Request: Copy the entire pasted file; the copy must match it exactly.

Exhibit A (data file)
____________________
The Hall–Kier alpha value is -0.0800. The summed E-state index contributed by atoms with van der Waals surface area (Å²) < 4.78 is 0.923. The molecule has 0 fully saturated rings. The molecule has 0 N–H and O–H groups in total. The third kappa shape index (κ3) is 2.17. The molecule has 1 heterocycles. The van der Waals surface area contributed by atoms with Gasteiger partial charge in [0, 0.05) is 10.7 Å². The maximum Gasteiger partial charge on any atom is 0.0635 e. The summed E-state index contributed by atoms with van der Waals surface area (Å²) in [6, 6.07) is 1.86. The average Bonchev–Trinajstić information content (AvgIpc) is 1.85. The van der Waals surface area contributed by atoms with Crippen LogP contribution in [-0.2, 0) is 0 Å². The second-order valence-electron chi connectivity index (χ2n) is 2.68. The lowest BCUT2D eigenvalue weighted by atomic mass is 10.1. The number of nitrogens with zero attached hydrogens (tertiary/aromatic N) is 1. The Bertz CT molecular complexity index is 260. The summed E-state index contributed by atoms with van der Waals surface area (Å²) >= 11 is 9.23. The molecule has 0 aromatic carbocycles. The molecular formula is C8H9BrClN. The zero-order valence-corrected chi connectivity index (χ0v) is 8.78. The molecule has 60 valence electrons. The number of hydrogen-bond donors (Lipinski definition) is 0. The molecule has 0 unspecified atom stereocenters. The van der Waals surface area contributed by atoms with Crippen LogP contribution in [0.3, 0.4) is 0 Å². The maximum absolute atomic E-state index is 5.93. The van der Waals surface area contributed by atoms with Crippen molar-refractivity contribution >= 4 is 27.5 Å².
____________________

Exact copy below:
The Hall–Kier alpha value is -0.0800. The summed E-state index contributed by atoms with van der Waals surface area (Å²) < 4.78 is 0.923. The molecule has 0 fully saturated rings. The molecule has 0 N–H and O–H groups in total. The third kappa shape index (κ3) is 2.17. The molecule has 1 heterocycles. The van der Waals surface area contributed by atoms with Gasteiger partial charge in [0, 0.05) is 10.7 Å². The maximum Gasteiger partial charge on any atom is 0.0635 e. The summed E-state index contributed by atoms with van der Waals surface area (Å²) in [6, 6.07) is 1.86. The average Bonchev–Trinajstić information content (AvgIpc) is 1.85. The van der Waals surface area contributed by atoms with Crippen LogP contribution in [-0.2, 0) is 0 Å². The second-order valence-electron chi connectivity index (χ2n) is 2.68. The lowest BCUT2D eigenvalue weighted by atomic mass is 10.1. The number of nitrogens with zero attached hydrogens (tertiary/aromatic N) is 1. The Bertz CT molecular complexity index is 260. The summed E-state index contributed by atoms with van der Waals surface area (Å²) >= 11 is 9.23. The molecule has 0 aromatic carbocycles. The molecular formula is C8H9BrClN. The zero-order valence-corrected chi connectivity index (χ0v) is 8.78. The molecule has 60 valence electrons. The number of hydrogen-bond donors (Lipinski definition) is 0. The molecule has 0 unspecified atom stereocenters. The van der Waals surface area contributed by atoms with Crippen LogP contribution in [0.3, 0.4) is 0 Å². The maximum absolute atomic E-state index is 5.93. The van der Waals surface area contributed by atoms with Crippen molar-refractivity contribution >= 4 is 27.5 Å².